Musem-goers view  Andrea Stanislav's "Convergence Infinité" at the St. Louis Art Museum
Willis Ryder Arnold | St. Louis Public Radio

Have you ever wondered what St. Louis looks from the perspective of a hawk or eagle?

The St. Louis Art Museum will offer you a chance to find out, starting this weekend. Artist Andrea Stansislav’s new exhibit "Convergence Infinité" focuses on video captured by flying a drone equipped with a camera over the city.

Yasser Seirawan
Provided by the Chess Club and Scholastic Center of Saint Louis

The Chess Club and Scholastic Center of Saint Louis is launching a new online show, Today in Chess.

Tony Rich, executive director of the CCSCSL, explained the concept of the new series: “Here in Saint Louis, the chess capital of the United States, we take pride in coming up with innovative ways of raising awareness throughout the chess world. With the Moscow Candidates Tournament in full swing, we felt the time was right to create an entire new type of program that would give thoughtful insights on the most topical events that most chess fans are following.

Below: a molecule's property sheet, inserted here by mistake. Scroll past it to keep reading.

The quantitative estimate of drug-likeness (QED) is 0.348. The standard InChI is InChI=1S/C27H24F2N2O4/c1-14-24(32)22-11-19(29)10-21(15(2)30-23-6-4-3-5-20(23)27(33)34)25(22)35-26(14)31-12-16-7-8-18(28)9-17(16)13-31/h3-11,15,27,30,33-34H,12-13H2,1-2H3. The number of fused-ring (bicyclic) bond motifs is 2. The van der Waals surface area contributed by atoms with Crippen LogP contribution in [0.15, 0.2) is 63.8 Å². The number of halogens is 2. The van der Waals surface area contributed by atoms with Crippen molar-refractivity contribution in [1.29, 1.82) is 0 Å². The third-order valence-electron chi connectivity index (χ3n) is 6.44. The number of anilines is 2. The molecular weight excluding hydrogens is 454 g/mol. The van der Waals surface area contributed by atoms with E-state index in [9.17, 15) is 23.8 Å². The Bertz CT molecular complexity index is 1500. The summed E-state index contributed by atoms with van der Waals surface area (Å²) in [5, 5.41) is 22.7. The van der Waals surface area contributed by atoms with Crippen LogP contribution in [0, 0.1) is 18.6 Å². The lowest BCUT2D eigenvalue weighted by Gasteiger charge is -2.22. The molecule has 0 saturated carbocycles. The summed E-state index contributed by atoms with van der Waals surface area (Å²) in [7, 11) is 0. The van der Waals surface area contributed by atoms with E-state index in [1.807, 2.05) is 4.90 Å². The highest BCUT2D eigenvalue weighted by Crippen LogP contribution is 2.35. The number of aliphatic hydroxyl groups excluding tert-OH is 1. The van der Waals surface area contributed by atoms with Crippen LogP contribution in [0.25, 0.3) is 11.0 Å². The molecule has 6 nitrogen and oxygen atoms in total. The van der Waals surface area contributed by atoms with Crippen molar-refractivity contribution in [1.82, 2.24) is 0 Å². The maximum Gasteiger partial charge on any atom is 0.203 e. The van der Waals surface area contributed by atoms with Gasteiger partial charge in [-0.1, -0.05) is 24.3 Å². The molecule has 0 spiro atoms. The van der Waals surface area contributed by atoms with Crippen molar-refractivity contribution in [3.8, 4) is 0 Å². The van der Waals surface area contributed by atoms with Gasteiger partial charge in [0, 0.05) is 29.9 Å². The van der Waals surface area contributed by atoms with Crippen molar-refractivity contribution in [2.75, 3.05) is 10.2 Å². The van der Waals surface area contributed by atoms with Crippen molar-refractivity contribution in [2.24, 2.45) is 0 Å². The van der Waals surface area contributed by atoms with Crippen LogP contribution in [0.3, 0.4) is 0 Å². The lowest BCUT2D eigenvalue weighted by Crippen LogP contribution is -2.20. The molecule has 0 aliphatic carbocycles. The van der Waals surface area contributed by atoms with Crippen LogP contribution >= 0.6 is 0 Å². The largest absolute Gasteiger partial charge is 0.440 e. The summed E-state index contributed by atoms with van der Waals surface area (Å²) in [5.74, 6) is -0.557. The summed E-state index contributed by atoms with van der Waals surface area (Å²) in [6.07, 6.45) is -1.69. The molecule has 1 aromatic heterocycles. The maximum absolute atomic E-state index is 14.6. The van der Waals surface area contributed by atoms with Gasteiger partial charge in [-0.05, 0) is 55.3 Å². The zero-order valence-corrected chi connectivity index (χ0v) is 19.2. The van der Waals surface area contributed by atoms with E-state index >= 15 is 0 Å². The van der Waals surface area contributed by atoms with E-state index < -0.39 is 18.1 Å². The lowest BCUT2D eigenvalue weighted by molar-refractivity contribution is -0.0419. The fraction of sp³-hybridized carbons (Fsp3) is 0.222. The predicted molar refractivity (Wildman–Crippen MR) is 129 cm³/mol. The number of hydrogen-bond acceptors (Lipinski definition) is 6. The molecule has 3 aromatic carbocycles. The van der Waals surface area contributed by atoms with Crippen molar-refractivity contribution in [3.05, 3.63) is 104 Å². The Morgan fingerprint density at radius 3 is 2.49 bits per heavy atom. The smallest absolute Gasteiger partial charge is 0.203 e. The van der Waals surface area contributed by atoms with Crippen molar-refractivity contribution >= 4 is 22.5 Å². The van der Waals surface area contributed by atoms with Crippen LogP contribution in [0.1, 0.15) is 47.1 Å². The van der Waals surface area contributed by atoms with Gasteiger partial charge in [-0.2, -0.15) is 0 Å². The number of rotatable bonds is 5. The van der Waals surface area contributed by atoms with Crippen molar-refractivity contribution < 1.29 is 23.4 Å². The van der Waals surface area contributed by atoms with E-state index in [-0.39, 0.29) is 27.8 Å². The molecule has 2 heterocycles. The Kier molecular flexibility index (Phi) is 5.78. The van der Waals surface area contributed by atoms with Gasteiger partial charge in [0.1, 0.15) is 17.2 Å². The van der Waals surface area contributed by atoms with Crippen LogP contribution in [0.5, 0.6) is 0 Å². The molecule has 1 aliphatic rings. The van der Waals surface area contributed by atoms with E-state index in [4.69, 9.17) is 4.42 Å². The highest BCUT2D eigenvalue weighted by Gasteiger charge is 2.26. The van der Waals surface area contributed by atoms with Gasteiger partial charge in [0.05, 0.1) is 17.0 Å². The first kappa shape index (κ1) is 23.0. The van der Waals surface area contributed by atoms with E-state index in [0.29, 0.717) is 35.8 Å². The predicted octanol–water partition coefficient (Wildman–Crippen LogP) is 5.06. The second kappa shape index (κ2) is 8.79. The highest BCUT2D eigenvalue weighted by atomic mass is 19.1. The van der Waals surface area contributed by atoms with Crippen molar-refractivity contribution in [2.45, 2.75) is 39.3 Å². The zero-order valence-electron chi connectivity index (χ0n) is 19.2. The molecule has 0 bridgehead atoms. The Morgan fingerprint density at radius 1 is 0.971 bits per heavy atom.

Kelly Moffitt | St. Louis Public Radio

Wake up and smell the hops! The craft beer scene in St. Louis is brewing, with 10 new craft breweries opening in the past year alone, says Catherine Klene, managing editor of Sauce Magazine.

If you look back at the past two to three years, at least twice that many have opened, she said. The St. Louis Brewers Guild, which exists to educate people about brewing and promote the St. Louis beer scene, has about 40 breweries in its membership.

“There’s been a huge craft beer movement in the past decade or so,” Klene said.